During World War 1, Pittsburgh, PN, was a whirling manufacturing center that mass-produced war supplies, including munitions and almost all of the barbed wire used by Americans forces in Europe. Among the injuries that workers in these plants suffered were embedded fragments of metal shot out by the tools on the line.

This spurred the development of a large, 800lb magnet that literally pulled the metal bits out. After it was proven over a year in Pittsburgh, it was shipped to France, Belgium, and Austria to aid doctors in removing shrapnel from their patients.

An article in Scientific American explained:

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“Besides furnishing much that is intended to destroy human life, Pittsburgh is sending, in large numbers, one mechanical agent of mercy to the battlefields of France, Austria, and Belgium. It is the powerful magnet that is taking the place of the surgeons painful and perilous probe—a machine that will prevent untold agony. The removal of pieces of shrapnel, steel-jacketed bullets and other metal substances by the use of powerful electromagnets in hospitals in the European war zone has been acclaimed by many as the very latest application of science to surgery. But this has been in practice in some of the Pittsburgh industrial plants for more than a year, the first machine having been constructed and installed at the East Pittsburgh Works of the Westinghouse Electric and Manufacturing Company.”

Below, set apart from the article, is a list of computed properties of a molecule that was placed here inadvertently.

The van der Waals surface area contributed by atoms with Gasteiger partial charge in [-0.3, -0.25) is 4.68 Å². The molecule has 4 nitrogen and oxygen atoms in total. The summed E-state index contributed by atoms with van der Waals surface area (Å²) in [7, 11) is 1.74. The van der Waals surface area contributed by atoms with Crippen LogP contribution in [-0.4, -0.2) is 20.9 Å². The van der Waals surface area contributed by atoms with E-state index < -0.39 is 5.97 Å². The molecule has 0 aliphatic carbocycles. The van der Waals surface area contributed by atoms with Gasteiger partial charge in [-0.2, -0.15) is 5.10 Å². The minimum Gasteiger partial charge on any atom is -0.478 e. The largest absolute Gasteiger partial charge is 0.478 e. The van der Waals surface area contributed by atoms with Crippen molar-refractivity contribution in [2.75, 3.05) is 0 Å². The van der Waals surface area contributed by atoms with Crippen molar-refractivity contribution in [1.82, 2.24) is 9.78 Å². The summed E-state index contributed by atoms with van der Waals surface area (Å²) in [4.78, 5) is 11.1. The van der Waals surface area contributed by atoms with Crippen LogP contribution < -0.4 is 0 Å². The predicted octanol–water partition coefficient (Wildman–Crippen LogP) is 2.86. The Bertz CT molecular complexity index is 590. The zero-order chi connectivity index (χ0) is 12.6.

— Scientific American

The 4,000-watt electromagnets demanded a robust power supply, which prevented its use in many hospitals. The magnet was effective on splinters from exploding steel shells or bullet jackets made with nickel or iron alloys. It was also used by doctors at the front lines.

Even in the 21st century, powerful magnets have a place in pulling out magnetic particles embedded in the eye, or shreds of shrapnel embedded near organs where surgical intervention is dangerous.

For more on medical advances during the war, consult “Scientific American Chronicles: World War I.” They cover medical innovations between 1914 – 1918. The book is for sale at Scientific American